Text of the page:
Ill. Gov.’s Supporter says Republican Voters are KKK Members

Quinn continues to associate with race-baiters

Illinois Gov. Pat Quinn (D.) / AP

A leading supporter of Illinois Democratic Gov. Pat Quinn said that Republican voters are backers of the Ku Klux Klan and members of militias, according to local reports.

Outspoken Chicago Pastor Walter "Slim" Coleman made the controversial remarks while standing beside Quinn, who was present to receive the reverend’s endorsement.

Quinn’s support for divisive and racist rhetoric has been causing his campaign problems. The governor’s campaign came under fire in April after it tweeted messages urging backers to read an article comparing black Republican voters to Jews who collaborated with the Nazis.

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Quinn stood by silently as Coleman compared Republicans to KKK members and called Republican gubernatorial candidate Bruce Rauner "evil."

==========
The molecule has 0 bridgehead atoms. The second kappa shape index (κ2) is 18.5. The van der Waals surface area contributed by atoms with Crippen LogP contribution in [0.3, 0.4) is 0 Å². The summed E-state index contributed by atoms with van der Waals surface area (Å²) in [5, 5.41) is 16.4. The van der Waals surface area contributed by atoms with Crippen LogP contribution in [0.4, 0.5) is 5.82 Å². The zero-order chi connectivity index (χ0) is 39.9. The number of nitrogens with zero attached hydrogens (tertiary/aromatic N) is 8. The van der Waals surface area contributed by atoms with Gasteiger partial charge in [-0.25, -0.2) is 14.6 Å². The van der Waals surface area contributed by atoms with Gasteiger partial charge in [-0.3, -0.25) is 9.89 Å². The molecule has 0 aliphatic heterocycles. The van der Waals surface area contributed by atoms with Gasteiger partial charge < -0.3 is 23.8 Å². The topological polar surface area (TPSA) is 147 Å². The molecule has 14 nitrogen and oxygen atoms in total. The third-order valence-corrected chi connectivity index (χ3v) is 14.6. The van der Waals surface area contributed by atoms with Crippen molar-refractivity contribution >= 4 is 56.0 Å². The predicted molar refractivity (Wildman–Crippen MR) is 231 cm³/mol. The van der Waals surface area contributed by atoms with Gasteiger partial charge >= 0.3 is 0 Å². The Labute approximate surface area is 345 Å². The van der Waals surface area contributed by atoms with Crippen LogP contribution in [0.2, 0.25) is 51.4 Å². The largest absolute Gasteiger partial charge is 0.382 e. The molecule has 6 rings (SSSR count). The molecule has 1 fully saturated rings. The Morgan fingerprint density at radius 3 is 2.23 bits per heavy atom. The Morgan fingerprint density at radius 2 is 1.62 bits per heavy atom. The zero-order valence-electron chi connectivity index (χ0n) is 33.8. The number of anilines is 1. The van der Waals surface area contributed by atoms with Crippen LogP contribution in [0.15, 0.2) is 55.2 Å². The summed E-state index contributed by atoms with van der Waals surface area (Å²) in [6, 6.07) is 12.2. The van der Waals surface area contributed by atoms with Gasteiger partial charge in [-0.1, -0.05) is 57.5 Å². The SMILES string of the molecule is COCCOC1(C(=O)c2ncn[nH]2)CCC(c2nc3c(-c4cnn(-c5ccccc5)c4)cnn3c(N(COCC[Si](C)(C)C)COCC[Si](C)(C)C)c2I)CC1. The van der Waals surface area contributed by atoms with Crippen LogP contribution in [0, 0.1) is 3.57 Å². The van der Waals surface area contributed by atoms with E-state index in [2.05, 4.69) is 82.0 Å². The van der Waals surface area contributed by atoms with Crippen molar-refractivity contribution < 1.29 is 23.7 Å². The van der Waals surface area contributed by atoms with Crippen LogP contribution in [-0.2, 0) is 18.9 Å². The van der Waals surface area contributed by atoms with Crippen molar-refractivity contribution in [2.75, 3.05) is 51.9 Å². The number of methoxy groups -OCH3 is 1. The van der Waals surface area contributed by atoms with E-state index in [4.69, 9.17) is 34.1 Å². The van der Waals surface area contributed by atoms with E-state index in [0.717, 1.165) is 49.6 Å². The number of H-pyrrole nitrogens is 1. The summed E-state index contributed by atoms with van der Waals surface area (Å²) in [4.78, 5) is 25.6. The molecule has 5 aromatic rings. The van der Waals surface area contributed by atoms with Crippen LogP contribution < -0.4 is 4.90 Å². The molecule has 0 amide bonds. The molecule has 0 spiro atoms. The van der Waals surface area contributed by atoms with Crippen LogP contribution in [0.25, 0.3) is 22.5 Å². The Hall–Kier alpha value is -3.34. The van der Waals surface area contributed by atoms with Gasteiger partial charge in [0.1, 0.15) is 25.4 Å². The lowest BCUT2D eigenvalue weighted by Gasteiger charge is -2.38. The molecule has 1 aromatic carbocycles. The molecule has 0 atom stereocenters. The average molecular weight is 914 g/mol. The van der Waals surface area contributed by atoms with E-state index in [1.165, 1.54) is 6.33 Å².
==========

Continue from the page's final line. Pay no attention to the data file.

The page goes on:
"That’s an unlikely voter that began way back in 1961 and ’62 with the Ku Klux Klan, that grew up through the militias, that came outta the militias and, and, and—came in to call themselves conservatives, and then came in to call themselves Republican," Coleman said, according to radio station WBEZ.

"That’s a movement that brings an evil that we have got to stop," Coleman reportedly said to applause from those in attendance. "Our fight—our fight is not—our fight is not with flesh and blood. Our fight is with powers and principalities. And there’s an evil—there’s an evil that a candidate may seem that he’s harmless is gonna raise up in this state and we’re not gonna let it happen!"

The remarks quickly sparked a backlash.

However, Quinn refused to address the controversy. Instead, he "disappeared out the back door" of the Chicago hotel where the event took place, according to WBEZ.

As the backlash intensified, a Quinn campaign spokesman was forced to address the controversy

"We couldn't disagree more strongly, and the governor believes this rhetoric has no place in politics," a campaign spokesperson told WBEZ.

Quinn has been suffering in the polls lately, trailing Rauner by at least 10 points, according to the most recent polls.